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A time to heal

By Delcenia Turner
Posted Thursday, December 21, 2006

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“To everything, there is a season…..a time of war, a time of peace. "
Ecclesiastes 3:8

Pittsboro, NC - I am revising the writing of this article because when it was first written the new commissioners had not yet taken office. The election had ended; a large part of the majority of people who voted for change in the May primary, also voted in the November general election to keep the system for choosing commissioners to serve our county intact instead of changing to district voting. The war of words, accusations and disrespectful actions preceding the election ripped through relationships like a chainsaw rips through trees. It was not the same ugliness that usually surfaces in an election for candidates; this election was about a life-changing issue, something people are far more likely to react to and become involved in.

Needless to say, it was an exceedingly painful sight to watch as friends vitriolically questioned and criticized the integrity and motivations of opposing lifelong friends and associates. Personal casualties were even more hurtful and introspective. I felt then that the county would not heal quickly if at all and that at any rate, it would take time. I also believed, naively I suppose, that people on opposing sides would retract their gauntlets and attempt to reconcile with a new understanding of each other’s perspectives.

Whatever I believed, it seemed logical to me that having no further options, everyone would rally around the new governing body and embrace the keen commissioners’ vision for Chatham County’s future. I expected a high level of optimism and cooperation that would facilitate our healing. I believed this could happen because both sides of the conflict persistently emphasized that their fight was based primarily, if not solely, on their love for Chatham County. It was with my stated beliefs and reasoning that I first wrote my humble appeal for peace and suggested what I thought might be a reasonable prescription for healing our county.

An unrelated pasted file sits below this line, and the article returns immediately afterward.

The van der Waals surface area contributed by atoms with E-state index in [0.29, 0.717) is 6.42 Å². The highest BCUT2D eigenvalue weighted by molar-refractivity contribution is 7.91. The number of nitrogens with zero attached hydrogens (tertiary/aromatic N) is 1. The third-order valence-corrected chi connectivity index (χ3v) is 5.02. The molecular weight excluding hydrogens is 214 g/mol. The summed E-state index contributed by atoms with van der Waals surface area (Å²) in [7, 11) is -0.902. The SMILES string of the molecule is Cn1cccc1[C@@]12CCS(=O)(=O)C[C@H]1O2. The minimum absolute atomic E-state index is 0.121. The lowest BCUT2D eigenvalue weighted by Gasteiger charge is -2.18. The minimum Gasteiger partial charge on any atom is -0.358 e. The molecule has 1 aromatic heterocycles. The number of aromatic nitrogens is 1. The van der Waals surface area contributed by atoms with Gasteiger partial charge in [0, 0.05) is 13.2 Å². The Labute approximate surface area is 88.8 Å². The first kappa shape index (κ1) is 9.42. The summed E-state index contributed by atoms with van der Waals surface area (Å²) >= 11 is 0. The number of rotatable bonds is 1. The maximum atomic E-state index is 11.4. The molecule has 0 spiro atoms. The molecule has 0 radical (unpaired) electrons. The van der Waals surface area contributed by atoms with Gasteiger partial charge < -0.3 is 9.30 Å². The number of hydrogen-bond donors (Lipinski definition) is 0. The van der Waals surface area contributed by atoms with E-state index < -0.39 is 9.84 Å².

My reverie however, lasted only until the evening of December 4, 2006, the date of the new commissioner’s first public meeting. On that evening, an uglier reality flew in the face of my best intentions, as I witnessed a most unbecoming display of hostility and unjustified suspicion directed towards our top level of government. I was astounded as I heard harsh utterances, uninformed allegations and threats form the basis of our new commissioners’ very first public input.

My thoughts wafted back to the August public hearings when these same people sanctimoniously chastised the public about vituperately “disrespecting” duly elected representatives, even under justifiable circumstances. Yet, here they were, propelling their misplaced umbrage towards these innocent and good men who have assumed the burden of taking our county to a higher, more prosperous level, despite the excess development baggage and general mistrust of government left by their predecessors.

I confess to becoming distressful and angry all over again, but just for a moment.

After observing a few of the more virulent of the spoilers socializing indiscriminately at the small, tasteful reception after the meeting, I realized that my initial instincts were right after all; it is indeed possible for us to rebuild our bridges and heal. With much self-examination, many open and honest educational discussions, some balanced cultural questions and exchanges, it can be done. Actually, it must be done because larger concerns are going to demand our collective attention very soon; our country can not sustain guns and butter at the same time much longer. Even as I write this, the Pentagon has requested 170 billon more funds to sustain the wars in Iraq and Afghanistan in 2007, while domestic programs are being sacrificed here at home. Even pro-war hawks can not argue that reality. That issue however, is a discussion for another venue, perhaps the bulletin board.

Our immediate concern should be taking the steps necessary to get back on track, to solidify and re-solidify our relationships, realizing that what we have in common is far more valuable than what divides us; we need each other to survive and that need will become more urgent as time passes. There are many intelligent, vibrant and caring people in Chatham County that can begin the process of healing where they are. Are you one of them? The December issue of THE HISTORICAL NEWS prophetically stated in its synopsis of Chatham County’s progress over 200 years that,

“Probably no other county in the state has a more exciting future than does Chatham as the 200 year old county faces a second 200 years.

We have been told from various sources that we are a unique county. Let’s prove that statement true by accelerating human evolution to a nonpareil level. We have done so with technology; we can do it with ourselves. All five of our commissioners are unique in themselves; they will help us grow. With that in mind, let’s dissent respectfully when there is something tangible and vital to dissent, not in the absence of same, if as you say, you love Chatham County.

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